Magazine article Insight on the News

Free-Market Economic Miracles Mock Bank's 'Statist' Programs

Magazine article Insight on the News

Free-Market Economic Miracles Mock Bank's 'Statist' Programs

Article excerpt

In early December, Russia returned to the world capital markets for the first time since 1917, when the Bolsheviks renounced the debt of the czars and defaulted on their loans. Russians raised $1 billion from financiers on Wall Street and elsewhere around the world.

Yet the Washington-based World Bank and its bureaucratic cousin, the International Monetary Fund, continue to finance projects in Russia and other "developing countries" such as China and India, which find plenty of willing investors in New York, London and other market centers.

The bank, concerned about criticism from policymakers such as House Budget Committee Chairman John Kasich of Ohio, has tried to restructure its loans, about one-fifth (or $25 billion) of which now go to private companies; it wants to increase that amount to four-fifths in the coming years.

But many conservative policy analysts believe such reform is insufficient. The United States should pull out of the World Bank entirely, they argue, and take its $1 billion in annual payments with it.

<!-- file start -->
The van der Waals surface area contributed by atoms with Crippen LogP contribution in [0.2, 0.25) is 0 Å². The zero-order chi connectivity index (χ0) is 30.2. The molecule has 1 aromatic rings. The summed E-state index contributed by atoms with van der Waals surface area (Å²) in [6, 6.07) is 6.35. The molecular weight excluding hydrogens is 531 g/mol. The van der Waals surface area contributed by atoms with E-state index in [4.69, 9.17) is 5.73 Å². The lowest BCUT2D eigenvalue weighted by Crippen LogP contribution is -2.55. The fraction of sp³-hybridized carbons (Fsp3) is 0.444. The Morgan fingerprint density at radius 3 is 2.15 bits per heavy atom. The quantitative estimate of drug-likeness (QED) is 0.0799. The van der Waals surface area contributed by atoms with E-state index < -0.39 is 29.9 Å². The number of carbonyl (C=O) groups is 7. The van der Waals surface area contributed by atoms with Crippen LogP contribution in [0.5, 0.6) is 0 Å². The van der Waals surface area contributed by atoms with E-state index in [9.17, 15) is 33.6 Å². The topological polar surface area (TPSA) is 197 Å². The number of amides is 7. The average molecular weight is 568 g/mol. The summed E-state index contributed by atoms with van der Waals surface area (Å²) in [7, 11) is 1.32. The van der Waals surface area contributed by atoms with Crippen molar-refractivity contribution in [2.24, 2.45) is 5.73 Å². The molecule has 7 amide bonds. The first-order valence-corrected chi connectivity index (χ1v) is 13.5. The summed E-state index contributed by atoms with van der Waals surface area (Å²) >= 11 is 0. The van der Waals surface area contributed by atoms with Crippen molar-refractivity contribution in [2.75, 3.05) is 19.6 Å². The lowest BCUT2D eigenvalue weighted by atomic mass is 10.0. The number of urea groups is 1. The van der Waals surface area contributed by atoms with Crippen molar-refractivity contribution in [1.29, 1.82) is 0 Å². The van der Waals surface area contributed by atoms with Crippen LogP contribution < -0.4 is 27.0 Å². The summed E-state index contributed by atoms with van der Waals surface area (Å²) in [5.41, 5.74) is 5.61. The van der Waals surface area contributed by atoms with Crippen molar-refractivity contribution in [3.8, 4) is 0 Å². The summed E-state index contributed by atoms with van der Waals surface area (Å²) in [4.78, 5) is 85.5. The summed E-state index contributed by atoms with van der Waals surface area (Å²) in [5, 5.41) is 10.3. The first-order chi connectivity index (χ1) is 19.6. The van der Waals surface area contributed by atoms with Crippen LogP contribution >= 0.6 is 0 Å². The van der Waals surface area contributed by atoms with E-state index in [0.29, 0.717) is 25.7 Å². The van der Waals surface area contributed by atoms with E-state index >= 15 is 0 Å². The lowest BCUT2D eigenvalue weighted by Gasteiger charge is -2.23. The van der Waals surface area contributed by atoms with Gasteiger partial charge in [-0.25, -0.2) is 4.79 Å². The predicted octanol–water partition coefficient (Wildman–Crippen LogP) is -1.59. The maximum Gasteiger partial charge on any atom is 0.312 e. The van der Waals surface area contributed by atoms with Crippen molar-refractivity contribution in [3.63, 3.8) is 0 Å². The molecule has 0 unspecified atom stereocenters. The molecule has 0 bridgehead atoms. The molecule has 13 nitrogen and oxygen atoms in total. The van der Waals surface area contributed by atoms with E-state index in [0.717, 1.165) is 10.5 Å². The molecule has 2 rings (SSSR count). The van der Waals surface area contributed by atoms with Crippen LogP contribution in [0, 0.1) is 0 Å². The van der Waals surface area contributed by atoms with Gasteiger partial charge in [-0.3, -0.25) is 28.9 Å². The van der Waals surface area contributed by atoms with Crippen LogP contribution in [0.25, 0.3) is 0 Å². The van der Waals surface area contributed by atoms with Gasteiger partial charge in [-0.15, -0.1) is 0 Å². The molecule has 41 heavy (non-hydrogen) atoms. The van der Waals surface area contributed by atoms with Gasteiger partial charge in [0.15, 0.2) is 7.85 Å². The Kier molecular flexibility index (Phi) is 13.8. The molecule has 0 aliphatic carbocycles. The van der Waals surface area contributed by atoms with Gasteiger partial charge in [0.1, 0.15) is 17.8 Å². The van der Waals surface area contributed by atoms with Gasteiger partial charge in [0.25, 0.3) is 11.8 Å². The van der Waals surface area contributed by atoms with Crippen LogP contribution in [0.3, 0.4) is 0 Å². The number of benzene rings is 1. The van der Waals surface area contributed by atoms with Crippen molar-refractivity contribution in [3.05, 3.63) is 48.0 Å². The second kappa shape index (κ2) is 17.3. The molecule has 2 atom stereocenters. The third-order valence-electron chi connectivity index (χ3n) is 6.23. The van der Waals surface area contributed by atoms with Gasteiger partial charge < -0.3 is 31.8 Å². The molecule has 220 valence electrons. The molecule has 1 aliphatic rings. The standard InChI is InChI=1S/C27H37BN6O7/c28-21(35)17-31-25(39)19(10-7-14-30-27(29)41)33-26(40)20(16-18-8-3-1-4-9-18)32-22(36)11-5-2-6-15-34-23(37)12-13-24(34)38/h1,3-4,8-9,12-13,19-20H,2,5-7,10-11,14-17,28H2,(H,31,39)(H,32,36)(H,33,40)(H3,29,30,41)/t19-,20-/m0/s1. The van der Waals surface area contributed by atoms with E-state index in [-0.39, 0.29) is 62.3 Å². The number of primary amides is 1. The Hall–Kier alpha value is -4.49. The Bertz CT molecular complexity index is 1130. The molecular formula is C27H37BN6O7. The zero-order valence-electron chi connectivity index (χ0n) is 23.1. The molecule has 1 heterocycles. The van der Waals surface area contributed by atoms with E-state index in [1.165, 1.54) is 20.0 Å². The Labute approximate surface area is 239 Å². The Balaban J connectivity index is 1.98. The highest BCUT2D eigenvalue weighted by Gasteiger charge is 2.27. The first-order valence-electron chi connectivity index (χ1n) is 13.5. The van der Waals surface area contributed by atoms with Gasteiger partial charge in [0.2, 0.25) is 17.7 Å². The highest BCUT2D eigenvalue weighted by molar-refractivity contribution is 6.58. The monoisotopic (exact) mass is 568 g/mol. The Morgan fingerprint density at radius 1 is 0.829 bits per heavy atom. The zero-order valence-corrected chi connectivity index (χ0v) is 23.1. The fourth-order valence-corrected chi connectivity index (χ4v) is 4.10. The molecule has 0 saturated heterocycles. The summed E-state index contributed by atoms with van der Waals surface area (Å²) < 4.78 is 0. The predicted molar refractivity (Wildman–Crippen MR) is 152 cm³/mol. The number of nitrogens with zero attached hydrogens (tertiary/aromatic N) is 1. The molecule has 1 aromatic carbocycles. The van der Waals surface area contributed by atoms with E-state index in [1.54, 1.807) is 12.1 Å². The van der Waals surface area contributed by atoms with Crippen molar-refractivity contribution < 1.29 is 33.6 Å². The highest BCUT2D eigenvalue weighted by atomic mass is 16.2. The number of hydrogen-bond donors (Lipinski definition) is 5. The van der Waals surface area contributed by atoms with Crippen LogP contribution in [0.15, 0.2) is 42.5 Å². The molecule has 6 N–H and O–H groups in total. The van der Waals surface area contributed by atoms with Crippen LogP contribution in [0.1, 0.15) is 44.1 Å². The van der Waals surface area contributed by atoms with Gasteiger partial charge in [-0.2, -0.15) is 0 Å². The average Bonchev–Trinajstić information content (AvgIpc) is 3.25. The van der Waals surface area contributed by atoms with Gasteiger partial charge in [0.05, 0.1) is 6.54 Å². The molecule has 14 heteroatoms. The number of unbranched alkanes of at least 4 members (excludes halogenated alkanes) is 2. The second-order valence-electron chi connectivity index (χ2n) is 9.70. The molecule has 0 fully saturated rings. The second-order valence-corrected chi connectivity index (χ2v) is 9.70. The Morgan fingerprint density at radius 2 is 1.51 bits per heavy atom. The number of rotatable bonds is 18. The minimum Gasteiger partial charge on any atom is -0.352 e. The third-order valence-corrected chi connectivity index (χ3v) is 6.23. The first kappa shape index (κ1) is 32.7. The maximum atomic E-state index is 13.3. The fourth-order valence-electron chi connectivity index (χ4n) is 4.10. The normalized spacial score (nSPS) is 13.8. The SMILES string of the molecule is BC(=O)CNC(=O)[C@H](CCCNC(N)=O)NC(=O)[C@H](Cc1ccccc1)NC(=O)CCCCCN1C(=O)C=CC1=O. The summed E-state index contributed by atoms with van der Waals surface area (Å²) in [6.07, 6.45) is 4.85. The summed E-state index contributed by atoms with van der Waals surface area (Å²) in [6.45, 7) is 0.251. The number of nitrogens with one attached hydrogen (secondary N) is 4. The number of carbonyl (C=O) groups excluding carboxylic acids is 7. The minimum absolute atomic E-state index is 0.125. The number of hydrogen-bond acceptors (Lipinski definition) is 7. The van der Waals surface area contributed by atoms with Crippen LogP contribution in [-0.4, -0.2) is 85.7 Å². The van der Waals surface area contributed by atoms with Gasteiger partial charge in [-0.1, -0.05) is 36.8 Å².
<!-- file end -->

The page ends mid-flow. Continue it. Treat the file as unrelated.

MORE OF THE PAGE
"I don't believe that the World Bank is reformable," says Ian Vasquez, director of the Project on Global Economic Liberty at the Cato Institute, a libertarian think-tank. "There have been numerous reforms in the past. Each time, there is a promise that performance will improve. But each time performance deteriorates."

The world has changed dramatically since the bank was founded in 1948 at the Bretton-Woods conference. Liberal British economist Lord Keynes, the champion of statist funding of the private sector who helped shape the banks charter, distrusted the free markets ability to generate economic growth around the world. The World Bank, he and his colleagues concluded, would encourage the most promising projects.

Since then, bank programs have supported government-fostered economic development, though most of the monies have gone for infrastruture activity such as roads and dams. …

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